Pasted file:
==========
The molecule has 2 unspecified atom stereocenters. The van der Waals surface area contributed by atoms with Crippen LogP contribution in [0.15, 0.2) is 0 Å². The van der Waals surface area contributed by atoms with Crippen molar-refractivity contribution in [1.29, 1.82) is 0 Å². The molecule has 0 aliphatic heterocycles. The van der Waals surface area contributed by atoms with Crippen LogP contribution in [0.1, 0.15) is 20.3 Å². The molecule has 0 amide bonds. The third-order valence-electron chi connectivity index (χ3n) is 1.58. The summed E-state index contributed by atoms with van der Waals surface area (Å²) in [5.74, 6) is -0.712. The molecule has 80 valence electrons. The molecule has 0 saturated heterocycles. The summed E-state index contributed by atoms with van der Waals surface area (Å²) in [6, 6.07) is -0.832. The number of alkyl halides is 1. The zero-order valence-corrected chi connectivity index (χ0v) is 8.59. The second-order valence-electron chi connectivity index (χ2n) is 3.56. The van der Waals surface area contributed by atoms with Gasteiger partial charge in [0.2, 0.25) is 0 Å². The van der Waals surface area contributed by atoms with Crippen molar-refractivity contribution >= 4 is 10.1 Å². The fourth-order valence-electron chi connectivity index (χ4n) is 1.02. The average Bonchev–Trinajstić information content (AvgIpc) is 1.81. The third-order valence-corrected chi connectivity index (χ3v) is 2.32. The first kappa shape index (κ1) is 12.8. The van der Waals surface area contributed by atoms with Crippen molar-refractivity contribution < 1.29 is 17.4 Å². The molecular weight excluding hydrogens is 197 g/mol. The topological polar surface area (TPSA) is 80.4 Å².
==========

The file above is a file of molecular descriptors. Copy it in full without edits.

The molecule has 2 unspecified atom stereocenters. The van der Waals surface area contributed by atoms with Crippen LogP contribution in [0.15, 0.2) is 0 Å². The van der Waals surface area contributed by atoms with Crippen molar-refractivity contribution in [1.29, 1.82) is 0 Å². The molecule has 0 aliphatic heterocycles. The van der Waals surface area contributed by atoms with Crippen LogP contribution in [0.1, 0.15) is 20.3 Å². The molecule has 0 amide bonds. The third-order valence-electron chi connectivity index (χ3n) is 1.58. The summed E-state index contributed by atoms with van der Waals surface area (Å²) in [5.74, 6) is -0.712. The molecule has 80 valence electrons. The molecule has 0 saturated heterocycles. The summed E-state index contributed by atoms with van der Waals surface area (Å²) in [6, 6.07) is -0.832. The number of alkyl halides is 1. The zero-order valence-corrected chi connectivity index (χ0v) is 8.59. The second-order valence-electron chi connectivity index (χ2n) is 3.56. The van der Waals surface area contributed by atoms with Gasteiger partial charge in [0.2, 0.25) is 0 Å². The van der Waals surface area contributed by atoms with Crippen molar-refractivity contribution >= 4 is 10.1 Å². The fourth-order valence-electron chi connectivity index (χ4n) is 1.02. The average Bonchev–Trinajstić information content (AvgIpc) is 1.81. The third-order valence-corrected chi connectivity index (χ3v) is 2.32. The first kappa shape index (κ1) is 12.8. The van der Waals surface area contributed by atoms with Crippen molar-refractivity contribution < 1.29 is 17.4 Å². The molecular weight excluding hydrogens is 197 g/mol. The topological polar surface area (TPSA) is 80.4 Å².